Kids Company: Practical lessons for charity trustees
The demise of Kids Company and its aftermath has unfortunately overshadowed the pioneering work that charity did for nearly twenty years with some of the most damaged children and young people in our society.
In the words of its founder “making a commitment to help maltreated children heal through unrelenting love by being resolute and kind, and over the years understanding how to help children acquire mastery over their traumas.”
There have been lots of press headlines, a parliamentary committee inquiry and report, High Court proceedings resulting in a seven-week trial, a postponed Charity Commission inquiry that spanned over six years and now, possibly, judicial review of the decision reached by that inquiry finding mismanagement by the charity for failures to make payments to HMRC, workers and other creditors on time.
In our two webinars, we considered the wider lessons for charities and their trustees - starting with the headline issues the Charity Commission highlighted:
- The importance of checks and balances and the right blend of skills and knowledge on charity boards.
- Identifying and balancing the risks associated with innovative operating models and evidencing the benefits.
- The role of financial planning and reserves policies.
- Considerations when charities grow.
While on release of a 220-page judgment following the Official Receiver’s unsuccessful claim to have the former trustees and founder of Kids Company disqualified from acting as company directors, the charity sector breathed a collective sigh of relief when Mrs Justice Falk recognised the public policy importance of not deterring public-spirited and capable individuals from continuing to give of their time and expertise to serve charities. They stated “the public need no protection from these Trustees. On the contrary, this is a group of highlight impressive and dedicated individuals who selflessly gave enormous amounts of their time to what was clearly a highly challenging trusteeship”. We considered the practical implications for the wider sector of some of the issues highlighted by the Charity Commission, in particular the importance of:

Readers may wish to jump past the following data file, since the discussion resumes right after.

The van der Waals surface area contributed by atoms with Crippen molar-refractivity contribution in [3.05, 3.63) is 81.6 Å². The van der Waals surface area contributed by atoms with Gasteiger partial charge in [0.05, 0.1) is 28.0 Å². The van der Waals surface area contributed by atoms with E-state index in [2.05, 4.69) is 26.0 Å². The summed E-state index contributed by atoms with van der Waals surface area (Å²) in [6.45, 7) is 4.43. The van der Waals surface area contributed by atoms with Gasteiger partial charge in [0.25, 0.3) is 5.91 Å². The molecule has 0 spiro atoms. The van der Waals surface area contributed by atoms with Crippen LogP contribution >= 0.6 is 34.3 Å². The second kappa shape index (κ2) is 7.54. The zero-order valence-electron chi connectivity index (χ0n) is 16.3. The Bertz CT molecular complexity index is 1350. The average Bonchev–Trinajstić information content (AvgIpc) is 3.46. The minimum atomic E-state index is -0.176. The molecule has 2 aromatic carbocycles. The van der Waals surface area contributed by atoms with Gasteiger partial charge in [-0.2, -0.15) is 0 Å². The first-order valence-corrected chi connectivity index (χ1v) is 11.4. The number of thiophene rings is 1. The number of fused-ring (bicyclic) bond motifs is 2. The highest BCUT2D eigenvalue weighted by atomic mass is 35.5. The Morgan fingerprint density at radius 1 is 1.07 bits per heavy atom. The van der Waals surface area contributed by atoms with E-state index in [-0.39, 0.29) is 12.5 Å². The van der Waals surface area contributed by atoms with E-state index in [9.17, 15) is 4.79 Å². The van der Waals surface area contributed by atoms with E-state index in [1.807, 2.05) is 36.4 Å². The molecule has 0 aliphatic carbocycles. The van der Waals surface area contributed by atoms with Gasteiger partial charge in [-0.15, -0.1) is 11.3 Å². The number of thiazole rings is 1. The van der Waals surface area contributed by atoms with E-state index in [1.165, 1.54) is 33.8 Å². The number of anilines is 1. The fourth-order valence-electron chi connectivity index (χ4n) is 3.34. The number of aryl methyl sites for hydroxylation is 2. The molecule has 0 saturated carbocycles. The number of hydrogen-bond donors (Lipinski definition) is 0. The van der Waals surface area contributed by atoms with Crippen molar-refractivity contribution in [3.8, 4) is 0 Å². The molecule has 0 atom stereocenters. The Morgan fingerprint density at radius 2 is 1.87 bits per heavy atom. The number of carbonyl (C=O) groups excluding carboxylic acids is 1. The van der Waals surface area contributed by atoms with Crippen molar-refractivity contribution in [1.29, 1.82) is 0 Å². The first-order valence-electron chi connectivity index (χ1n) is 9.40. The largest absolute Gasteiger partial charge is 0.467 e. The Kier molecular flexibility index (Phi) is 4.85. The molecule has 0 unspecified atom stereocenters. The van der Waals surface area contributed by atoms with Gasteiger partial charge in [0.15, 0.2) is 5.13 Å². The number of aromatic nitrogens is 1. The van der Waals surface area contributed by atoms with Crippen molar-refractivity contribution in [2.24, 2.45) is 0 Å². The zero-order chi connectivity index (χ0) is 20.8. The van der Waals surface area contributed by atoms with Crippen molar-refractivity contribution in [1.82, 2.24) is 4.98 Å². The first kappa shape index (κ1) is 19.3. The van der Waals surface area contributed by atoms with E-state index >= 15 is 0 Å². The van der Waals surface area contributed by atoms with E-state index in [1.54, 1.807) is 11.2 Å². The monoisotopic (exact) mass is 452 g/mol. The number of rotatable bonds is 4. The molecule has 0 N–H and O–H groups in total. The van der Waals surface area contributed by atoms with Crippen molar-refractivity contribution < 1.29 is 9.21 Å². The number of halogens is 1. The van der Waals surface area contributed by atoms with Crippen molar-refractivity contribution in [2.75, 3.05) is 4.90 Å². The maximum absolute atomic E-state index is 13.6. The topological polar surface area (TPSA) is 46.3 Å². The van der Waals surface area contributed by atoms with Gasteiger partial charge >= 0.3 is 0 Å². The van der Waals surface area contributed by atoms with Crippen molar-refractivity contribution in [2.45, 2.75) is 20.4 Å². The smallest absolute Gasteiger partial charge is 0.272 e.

- boards creating and maintaining a healthy culture, where trustees can discuss matters openly and challenge each other and their executive teams in a positive fashion, in the best interests of their charity’s purposes;
- ensuring there is a continually replenished talent pool providing one possible source of future trustees, as a result of carefully considered engagement of people – including of those a charity serves – at all levels of its governance, as well as a strategy to retain all the corporate knowledge, networks and advocacy of those who have already served their time on the trustee board;
- documenting board decision-making, to justify which path a board may have chosen to go down in leading its charity through a tangled wood of various ways forward, and so to protect trustees from the wisdom of others exercised with the benefit of hindsight;
- to collect data , qualitative as well as quantitative, to evidence impact of a charity’s activities and to use this to tell its story in the trustees’ annual report – ‘what would happen if we didn’t exist?’ and to maintain and enhance a charity’s constituency of support – from funders, individual donors and commissioning bodies, to the media and the general public;
- challenging unhelpful narratives around charities – they are not miracle workers feeding the five thousand with five loaves and two fish, but need proper resourcing which means covering their core costs: for example, corporate partners should contribute to those costs when asking charities to enable their people to volunteer because it takes time and effort to organise a group of well-meaning employees on ‘day release’ from their desks;
- collaboration between charities to share practice as well as to learn lessons in addressing big problems that are beyond the capabilities of one organisation to solve, mindful that the task of charity trustees is to fulfil their charitable purposes, not to preserve any particular institution. There are examples of excellence in the sector demonstrated by those who, like Kids Company, are effectively supporting young people with complex needs, for example: About Us - Shine Project & Home - End Youth Homelessness (eyh.org.uk).
We ended the second webinar with our own thoughts on how a charity really excels – when all those working within it complement each other for the benefit of those they serve.
It is not easy to implement simple steps to improve the governance of your charity but here are some useful resources:
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